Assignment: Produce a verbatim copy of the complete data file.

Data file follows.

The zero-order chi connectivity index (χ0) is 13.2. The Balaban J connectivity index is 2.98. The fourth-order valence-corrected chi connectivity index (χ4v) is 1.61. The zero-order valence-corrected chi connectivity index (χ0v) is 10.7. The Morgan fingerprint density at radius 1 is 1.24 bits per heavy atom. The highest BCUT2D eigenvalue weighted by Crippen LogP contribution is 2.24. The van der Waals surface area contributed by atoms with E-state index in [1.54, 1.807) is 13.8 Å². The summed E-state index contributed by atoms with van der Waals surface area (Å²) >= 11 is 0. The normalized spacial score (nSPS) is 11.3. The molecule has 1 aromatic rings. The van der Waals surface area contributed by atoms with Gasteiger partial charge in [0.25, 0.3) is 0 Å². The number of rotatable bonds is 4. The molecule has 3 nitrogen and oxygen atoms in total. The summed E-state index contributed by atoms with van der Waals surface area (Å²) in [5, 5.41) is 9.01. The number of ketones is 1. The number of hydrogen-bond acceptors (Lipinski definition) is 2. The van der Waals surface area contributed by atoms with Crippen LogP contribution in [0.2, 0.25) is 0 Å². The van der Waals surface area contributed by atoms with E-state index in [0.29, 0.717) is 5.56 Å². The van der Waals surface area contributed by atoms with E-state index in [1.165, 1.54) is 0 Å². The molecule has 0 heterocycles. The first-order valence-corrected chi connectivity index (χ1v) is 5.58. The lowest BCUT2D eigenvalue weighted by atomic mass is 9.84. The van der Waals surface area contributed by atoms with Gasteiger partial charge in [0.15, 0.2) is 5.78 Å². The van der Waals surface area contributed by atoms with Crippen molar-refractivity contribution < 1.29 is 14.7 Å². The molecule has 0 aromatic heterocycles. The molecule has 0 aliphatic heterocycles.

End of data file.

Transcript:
The zero-order chi connectivity index (χ0) is 13.2. The Balaban J connectivity index is 2.98. The fourth-order valence-corrected chi connectivity index (χ4v) is 1.61. The zero-order valence-corrected chi connectivity index (χ0v) is 10.7. The Morgan fingerprint density at radius 1 is 1.24 bits per heavy atom. The highest BCUT2D eigenvalue weighted by Crippen LogP contribution is 2.24. The van der Waals surface area contributed by atoms with E-state index in [1.54, 1.807) is 13.8 Å². The summed E-state index contributed by atoms with van der Waals surface area (Å²) >= 11 is 0. The normalized spacial score (nSPS) is 11.3. The molecule has 1 aromatic rings. The van der Waals surface area contributed by atoms with Gasteiger partial charge in [0.25, 0.3) is 0 Å². The number of rotatable bonds is 4. The molecule has 3 nitrogen and oxygen atoms in total. The summed E-state index contributed by atoms with van der Waals surface area (Å²) in [5, 5.41) is 9.01. The number of ketones is 1. The number of hydrogen-bond acceptors (Lipinski definition) is 2. The van der Waals surface area contributed by atoms with Crippen LogP contribution in [0.2, 0.25) is 0 Å². The van der Waals surface area contributed by atoms with E-state index in [0.29, 0.717) is 5.56 Å². The van der Waals surface area contributed by atoms with E-state index in [1.165, 1.54) is 0 Å². The molecule has 0 heterocycles. The first-order valence-corrected chi connectivity index (χ1v) is 5.58. The lowest BCUT2D eigenvalue weighted by atomic mass is 9.84. The van der Waals surface area contributed by atoms with Gasteiger partial charge in [0.15, 0.2) is 5.78 Å². The van der Waals surface area contributed by atoms with Crippen molar-refractivity contribution < 1.29 is 14.7 Å². The molecule has 0 aromatic heterocycles. The molecule has 0 aliphatic heterocycles.